It’s the middle of summer, and you want to go to the movies. Most moviegoers just want to see a fun action movie, which is why films like Mad Max: Fury Road and Jurassic World have done so well this summer despite their lack of coherent story and developed characters. But if you’re like me, that won’t cut it for you. You want the characters to engage you in the film’s narrative so you care about the action better.
This is where Mission: Impossible—Rogue Nation comes in. The story is pretty simple. In fact, it’s exactly the same as all the other Mission: Impossible movies. Ethan Hunt (Tom Cruise) goes rogue from the CIA to find and defeat more rogue agents and arms dealers. He runs a lot, rides a motorcycle, and does some manner of insane stunts. The two people who definitely won’t be back for the next film are the female lead (Rebecca Ferguson) and the director (Christopher McQuarrie), and the villain doesn’t leave much of an impression. If you like the other Mission: Impossible movies, chances are you might like this one.
But you guys want to read a full review from me, so I won’t waste any more of your time because the movie certainly doesn’t. Remember that shot at the end of every trailer? The one with Tom Cruise hanging off the side of an airplane as it’s taking off? Yeah, I know this isn’t a spoiler or anything, but that’s three minutes into the movie! Trust me, I counted! They got him on that airplane very quickly, and just as quickly got him off.
The rest of the action doesn’t disappoint either, in fact there’s two standout action scenes later in the movie. The first is a fight between Hunt and an assassin in the backstage of an opera in Vienna, and I am a sucker for any fight scene having anything to do with an opera. But it plays a game I like to call, “How Many Assassins Does It Take to Assassinate Someone?” (I know that’s a long title, but you should see some of the other games I played as a kid). The other big action scene takes place in a water tank underneath a power plant in Casablanca (I love what they’ve done with the place, but I do miss Rick’s), during which the cinematography is at its best.
Both of these scenes and the rest of the movie do one thing that any action scene should. They kept me guessing the entire time. I was constantly on the edge of my seat, waiting anxiously to see what was going to happen next. Rebecca Ferguson’s character Ilsa Faust, who is appropriately named after both the female lead in Casablanca and a fictional character of German lore who sold his soul to the Devil. Her character appears to change allegiances several times throughout the movie between Hunt and the villainous Syndicate, led by Solomon Lane (Sean Harris).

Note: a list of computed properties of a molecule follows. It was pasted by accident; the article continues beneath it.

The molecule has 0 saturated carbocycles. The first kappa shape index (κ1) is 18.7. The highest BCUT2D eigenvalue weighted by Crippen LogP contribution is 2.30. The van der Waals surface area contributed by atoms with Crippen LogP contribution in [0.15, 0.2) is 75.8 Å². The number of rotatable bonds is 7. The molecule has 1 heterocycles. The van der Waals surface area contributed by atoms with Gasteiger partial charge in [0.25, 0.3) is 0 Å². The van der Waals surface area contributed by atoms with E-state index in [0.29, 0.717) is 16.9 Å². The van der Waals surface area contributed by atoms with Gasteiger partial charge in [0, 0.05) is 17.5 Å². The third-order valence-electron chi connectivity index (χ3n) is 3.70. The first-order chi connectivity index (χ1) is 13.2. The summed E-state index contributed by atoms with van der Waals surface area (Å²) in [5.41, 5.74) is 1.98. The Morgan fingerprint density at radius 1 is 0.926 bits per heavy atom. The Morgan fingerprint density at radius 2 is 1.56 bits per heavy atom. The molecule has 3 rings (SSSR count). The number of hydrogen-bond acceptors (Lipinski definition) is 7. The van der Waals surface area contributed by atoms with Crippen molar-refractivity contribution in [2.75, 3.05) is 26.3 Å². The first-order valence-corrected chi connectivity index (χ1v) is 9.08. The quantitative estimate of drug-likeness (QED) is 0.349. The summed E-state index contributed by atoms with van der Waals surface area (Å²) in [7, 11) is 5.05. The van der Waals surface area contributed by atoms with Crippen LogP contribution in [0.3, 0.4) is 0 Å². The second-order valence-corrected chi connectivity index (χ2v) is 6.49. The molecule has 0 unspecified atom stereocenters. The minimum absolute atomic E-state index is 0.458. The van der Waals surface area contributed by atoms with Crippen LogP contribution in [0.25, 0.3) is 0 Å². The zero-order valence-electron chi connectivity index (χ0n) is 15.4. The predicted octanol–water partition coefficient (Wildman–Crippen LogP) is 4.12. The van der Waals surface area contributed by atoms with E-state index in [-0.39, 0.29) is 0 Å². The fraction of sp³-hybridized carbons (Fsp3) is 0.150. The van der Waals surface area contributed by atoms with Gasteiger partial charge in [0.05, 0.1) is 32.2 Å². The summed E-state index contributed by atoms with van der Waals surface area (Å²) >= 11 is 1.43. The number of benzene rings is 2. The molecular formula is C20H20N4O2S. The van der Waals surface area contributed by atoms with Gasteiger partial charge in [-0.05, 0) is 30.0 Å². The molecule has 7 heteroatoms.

But while Hunt and Faust are very compelling characters, Lane is not. I never bought into his character for several reasons. If you’re going to have this uber-intelligent and manipulative villain in a summer action movie, there must be an unmistakable presence that shows you this guy is in charge, and I never got that from Lane. The writing is to blame for most of that, but I give the screenwriters props for focusing more on the protagonists instead. But it’s Sean Harris who takes most of the blame for this character and his voice. He sounds like a kid trying to do his best impression of Vito Corleone for his middle school’s stage adaptation of The Godfather.
But let’s get back to the good stuff, shall we? Simon Pegg returns as Benji Dunn, and he gets many of the best lines in the movie. My favorites of his are before and after a motorcycle chase in Casablanca. I won’t give them away, but I was laughing out loud while also acknowledging their brilliance in the script. Pegg’s delivery of said lines was also a major element of how they worked. Other returning cast members include Jeremy Renner as William Brandt and Ving Rhames as Luther Stickell, and both of them are solid in their roles.
Overall, your enjoyment of this movie depends on how much fun you have while watching it, and I loved it. It’s action-packed, but not totally devoid of the stuff that makes great cinema like story and character. See it on the biggest screen possible because it’s the action set pieces that make this movie, and one of the reasons they work so well is because we as audience members have grown to like and care for the characters that the action is happening to.
Quality: 4 ½ stars
Age: Yellow (action and violence, brief partial nudity)
Sensory: Yellow (loud noises from car crashes and explosions)